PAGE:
Corona Astrologer Christian Drosten Acknowledges that SARS-2 Has Become an Influenza-Level Risk, Fields New Justifications for Masks and Social Distancing
Why newspapers even bother to interview this strange virus hysteric any longer, is a deepening mystery.
Germany’s foremost Corona astrologer, Christian Drosten, returned from obscurity to grant a long and very terrible interview to the Süddeutsche Zeitung a few days ago. There is nothing in it that would surprise even the dimmest goldfish. Things have gotten better but we must still be careful; perhaps in a few years we will be able to retire our caution, but that time has not yet come; even if the virus no longer poses a serious danger to individuals, it might still cause social disruptions, so we must still mask and work to reduce our contacts.
Here are some excerpts, to give you the flavour the thing:
… [T]he great burden of disease has been eliminated. The infection mortality rate, which used to be 1.5 percent in Germany, has probably been reduced by a factor of 20 to 30 through vaccinations and surviving infections. This puts us in the range of a substantial flu season. From the individual’s point of view, the danger of the pandemic – that is, that I as an individual will die from it – is therefore over for most people. But you also have to think in terms of public health. And there, the pandemic is only over when there are no more new waves that cause society-wide problems. …
Absence from work can be a problem. So we need to take this society-wide view. Full intensive care units and deaths were primarily a human problem at the beginning of the pandemic. Many people died, these were terrible fates for individuals. What drove us was compassion. We did not say, what is a life worth if it has already been lived for 70 years? But now we have to consider the medical position of the whole population. …
Asked why measures are necessary in Germany but not in neighbouring countries, like Switzerland, he has this to say:
In Switzerland, the population is small, there are no comparable metropolitan areas, and mobility isn’t as high. These are all major factors in the spread of viruses. In the same way, comparisons with Scandinavia are flawed: Those countries are huge, the population density low, the towns are small. The vaccination rates there are very high, and society has …. a greater sense of cohesion and follows recommendations to a large extent. I was in Sweden a few weeks ago. There are recommendations in the supermarket on how to deal with SARS-CoV-2. Among other things, it says: If you are 70 years old, you’d better stay at home. Nobody in Germany would accept that. We’d do better to compare ourselves with larger countries like Great Britain. And there, the pandemic caused almost twice as many deaths per inhabitant as in Germany. The difference is in the measures. Because vaccination was worse here than there.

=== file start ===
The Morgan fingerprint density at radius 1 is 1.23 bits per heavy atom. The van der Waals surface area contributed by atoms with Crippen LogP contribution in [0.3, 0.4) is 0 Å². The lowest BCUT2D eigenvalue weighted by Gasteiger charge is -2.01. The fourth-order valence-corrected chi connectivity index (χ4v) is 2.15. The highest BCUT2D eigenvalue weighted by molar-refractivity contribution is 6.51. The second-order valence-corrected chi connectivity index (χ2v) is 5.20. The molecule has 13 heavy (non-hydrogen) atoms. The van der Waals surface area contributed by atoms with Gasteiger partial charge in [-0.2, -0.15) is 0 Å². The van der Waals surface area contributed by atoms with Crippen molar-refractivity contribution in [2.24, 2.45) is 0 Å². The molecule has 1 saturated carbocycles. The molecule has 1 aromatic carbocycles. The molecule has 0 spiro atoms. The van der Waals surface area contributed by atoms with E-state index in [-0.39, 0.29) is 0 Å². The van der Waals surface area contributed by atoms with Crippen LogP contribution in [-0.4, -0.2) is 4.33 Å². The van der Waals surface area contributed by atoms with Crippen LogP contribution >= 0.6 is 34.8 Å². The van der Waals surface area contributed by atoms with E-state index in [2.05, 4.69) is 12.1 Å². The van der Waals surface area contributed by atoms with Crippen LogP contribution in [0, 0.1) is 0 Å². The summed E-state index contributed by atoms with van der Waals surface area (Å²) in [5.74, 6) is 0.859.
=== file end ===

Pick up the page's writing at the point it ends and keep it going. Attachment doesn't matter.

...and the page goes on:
Asked if we’ll need heavy restrictions for the Winter, he says:
Wearing masks indoors will certainly be necessary again. And the population will probably manage the contact reduction themselves. If people notice that people are getting sick all around them, they might not go out in the evening after all.
Harsher measures may not be as necessary as before, but only because we can rely on “personal responsibility” now:
The situation has changed. With an incidence of 50 [before Omicron], which had to be countered in earlier waves because of the full intensive care units, many people could not perceive that the disease was present in their personal environment. But with the high incidences we are likely to have in winter, you can see that the disease really exists. …
It will be important for politicians to monitor the situation closely. Before so many people fall ill that they can no longer buy anything, that the hospitals no longer function or that there are no police officers on duty, measures must be taken. I also assume that there will be companies that will have to close down for a few weeks.
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